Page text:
Last week marked the 57th anniversary of Medicare and Medicaid. Guided by the steady hand of Montana’s great statesman Sen. Mike Mansfield, this landmark legislation granted millions of Americans access to health care. Congress has taken tremendous steps over the last two years to make sure that more Americans could get access to affordable health care through Medicaid just as millions of Americans lost their jobs and their insurance because of the economic slowdown connected to COVID. Medicaid was a major tool in that COVID response, just as it has been in many other crises from hurricanes to terrorist attacks.
In 2003, Congress passed the Medicare Modernization Act, a bill to create Part D, the Medicare program for prescription drug coverage. The law, passed under the Bush administration, was unpopular among seniors and legislators of both parties. At the time, they worried that many seniors would actually be worse off under this new benefit, which turned over power to big pharma to set their own prices and raise them at-will, rather than negotiating prices with the government as they do in programs like Medicaid and in the Department of Veterans Affairs.
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People were right to be afraid. Americans pay among the highest prices in the world, at times as much as 250% increased price for brand name prescription drugs compared to other industrialized countries. At the same time, we fund the vast majority for research and development for big pharma worldwide. This has real-life implications for American seniors; over 20% self-report rationing life-saving medications because of cost. No one in this country should face these choices, much less seniors enrolled in Medicare who have a median income of just $26,000 and who need prescriptions to manage declining health.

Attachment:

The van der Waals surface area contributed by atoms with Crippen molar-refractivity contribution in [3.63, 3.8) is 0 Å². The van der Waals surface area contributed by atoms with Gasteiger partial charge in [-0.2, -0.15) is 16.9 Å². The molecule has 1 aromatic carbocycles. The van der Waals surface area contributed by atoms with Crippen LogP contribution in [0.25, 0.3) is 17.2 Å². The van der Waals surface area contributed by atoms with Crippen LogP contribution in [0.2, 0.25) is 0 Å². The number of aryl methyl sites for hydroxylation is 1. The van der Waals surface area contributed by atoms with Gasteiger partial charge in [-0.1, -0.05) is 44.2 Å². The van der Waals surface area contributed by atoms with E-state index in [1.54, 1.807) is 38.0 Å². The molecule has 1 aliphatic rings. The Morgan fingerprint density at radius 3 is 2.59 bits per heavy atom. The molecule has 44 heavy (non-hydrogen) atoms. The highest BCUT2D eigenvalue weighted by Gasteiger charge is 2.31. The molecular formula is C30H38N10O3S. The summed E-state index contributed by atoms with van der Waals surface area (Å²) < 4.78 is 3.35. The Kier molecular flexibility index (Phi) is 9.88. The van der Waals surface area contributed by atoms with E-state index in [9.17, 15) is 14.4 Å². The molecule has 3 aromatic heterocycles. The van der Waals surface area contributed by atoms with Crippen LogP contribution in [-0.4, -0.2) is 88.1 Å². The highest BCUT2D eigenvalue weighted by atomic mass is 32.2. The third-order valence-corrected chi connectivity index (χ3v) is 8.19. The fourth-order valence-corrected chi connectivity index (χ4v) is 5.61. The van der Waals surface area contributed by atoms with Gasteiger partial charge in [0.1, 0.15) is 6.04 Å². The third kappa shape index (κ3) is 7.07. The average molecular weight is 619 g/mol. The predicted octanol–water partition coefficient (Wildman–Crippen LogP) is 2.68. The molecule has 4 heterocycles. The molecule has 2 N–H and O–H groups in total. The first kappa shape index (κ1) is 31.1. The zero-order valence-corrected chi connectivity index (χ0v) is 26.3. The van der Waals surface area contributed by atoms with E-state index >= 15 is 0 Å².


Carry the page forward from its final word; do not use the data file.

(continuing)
Lawmakers in Washington, D.C., are nearing a deal that will make health premiums for people with private insurance more affordable. It will also tax corporations that have benefited from countless loopholes and breaks over the years and finally lower the cost of prescription drugs by allowing for Medicare to negotiate under Part D.
This new package will accomplish major achievements that help all Americans:
● It will require the federal government to negotiate prices for some high-cost drug.
● It will cap out-of-pocket costs at $2,000 a year.
● It will prevent big pharma from gouging prices in times of high inflation.
● The package will also save taxpayers over $288 billion over 10 years, instead of the money going into big pharma's pocketbook.
Access to health care should not depend on which zip code you live in, what kind of job you have or how much income you make. Access to affordable coverage isn’t just about better health, it’s a central factor in economic freedom and security. Without it, too many Montanans are one sickness, one car accident or one on-the-job injury from hardship or bankruptcy. Let us celebrate this 57th anniversary by improving on an already unique American success.